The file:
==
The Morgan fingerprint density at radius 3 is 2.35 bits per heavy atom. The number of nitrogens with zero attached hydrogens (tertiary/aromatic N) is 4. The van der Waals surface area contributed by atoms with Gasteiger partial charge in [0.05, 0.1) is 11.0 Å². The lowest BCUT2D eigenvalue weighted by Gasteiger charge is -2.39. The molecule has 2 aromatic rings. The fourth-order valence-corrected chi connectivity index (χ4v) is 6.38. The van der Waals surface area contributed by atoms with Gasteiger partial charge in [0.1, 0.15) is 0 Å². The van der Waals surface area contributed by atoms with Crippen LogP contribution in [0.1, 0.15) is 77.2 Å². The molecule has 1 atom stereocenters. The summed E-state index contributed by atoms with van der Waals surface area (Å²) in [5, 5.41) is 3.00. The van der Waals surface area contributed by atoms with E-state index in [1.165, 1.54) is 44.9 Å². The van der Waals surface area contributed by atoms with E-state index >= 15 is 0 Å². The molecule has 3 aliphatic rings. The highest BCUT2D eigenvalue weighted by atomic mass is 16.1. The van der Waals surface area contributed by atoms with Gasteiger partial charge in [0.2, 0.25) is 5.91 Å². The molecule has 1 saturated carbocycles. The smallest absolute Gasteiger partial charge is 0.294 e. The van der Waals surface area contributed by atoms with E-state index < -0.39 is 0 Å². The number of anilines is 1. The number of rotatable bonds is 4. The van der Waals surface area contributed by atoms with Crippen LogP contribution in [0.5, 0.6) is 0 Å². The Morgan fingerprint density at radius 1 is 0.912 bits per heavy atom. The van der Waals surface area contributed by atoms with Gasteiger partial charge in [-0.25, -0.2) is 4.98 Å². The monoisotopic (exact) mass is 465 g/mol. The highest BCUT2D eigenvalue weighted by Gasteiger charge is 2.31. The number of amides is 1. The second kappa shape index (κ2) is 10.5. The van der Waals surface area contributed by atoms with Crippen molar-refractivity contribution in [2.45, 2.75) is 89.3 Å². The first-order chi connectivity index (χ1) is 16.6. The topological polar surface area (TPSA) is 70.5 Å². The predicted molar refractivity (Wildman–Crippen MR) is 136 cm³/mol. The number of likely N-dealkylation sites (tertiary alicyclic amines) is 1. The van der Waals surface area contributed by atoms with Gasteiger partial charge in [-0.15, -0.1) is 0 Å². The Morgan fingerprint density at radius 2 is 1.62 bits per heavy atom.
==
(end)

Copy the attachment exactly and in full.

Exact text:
The Morgan fingerprint density at radius 3 is 2.35 bits per heavy atom. The number of nitrogens with zero attached hydrogens (tertiary/aromatic N) is 4. The van der Waals surface area contributed by atoms with Gasteiger partial charge in [0.05, 0.1) is 11.0 Å². The lowest BCUT2D eigenvalue weighted by Gasteiger charge is -2.39. The molecule has 2 aromatic rings. The fourth-order valence-corrected chi connectivity index (χ4v) is 6.38. The van der Waals surface area contributed by atoms with Gasteiger partial charge in [0.1, 0.15) is 0 Å². The van der Waals surface area contributed by atoms with Crippen LogP contribution in [0.1, 0.15) is 77.2 Å². The molecule has 1 atom stereocenters. The summed E-state index contributed by atoms with van der Waals surface area (Å²) in [5, 5.41) is 3.00. The van der Waals surface area contributed by atoms with E-state index in [1.165, 1.54) is 44.9 Å². The van der Waals surface area contributed by atoms with E-state index >= 15 is 0 Å². The molecule has 3 aliphatic rings. The highest BCUT2D eigenvalue weighted by atomic mass is 16.1. The van der Waals surface area contributed by atoms with Gasteiger partial charge in [0.2, 0.25) is 5.91 Å². The molecule has 1 saturated carbocycles. The smallest absolute Gasteiger partial charge is 0.294 e. The van der Waals surface area contributed by atoms with E-state index < -0.39 is 0 Å². The number of anilines is 1. The number of rotatable bonds is 4. The van der Waals surface area contributed by atoms with Crippen LogP contribution in [0.5, 0.6) is 0 Å². The Morgan fingerprint density at radius 1 is 0.912 bits per heavy atom. The van der Waals surface area contributed by atoms with Gasteiger partial charge in [-0.25, -0.2) is 4.98 Å². The monoisotopic (exact) mass is 465 g/mol. The highest BCUT2D eigenvalue weighted by Gasteiger charge is 2.31. The number of amides is 1. The second kappa shape index (κ2) is 10.5. The van der Waals surface area contributed by atoms with Crippen molar-refractivity contribution in [2.45, 2.75) is 89.3 Å². The first-order chi connectivity index (χ1) is 16.6. The topological polar surface area (TPSA) is 70.5 Å². The predicted molar refractivity (Wildman–Crippen MR) is 136 cm³/mol. The number of likely N-dealkylation sites (tertiary alicyclic amines) is 1. The van der Waals surface area contributed by atoms with Gasteiger partial charge in [-0.15, -0.1) is 0 Å². The Morgan fingerprint density at radius 2 is 1.62 bits per heavy atom.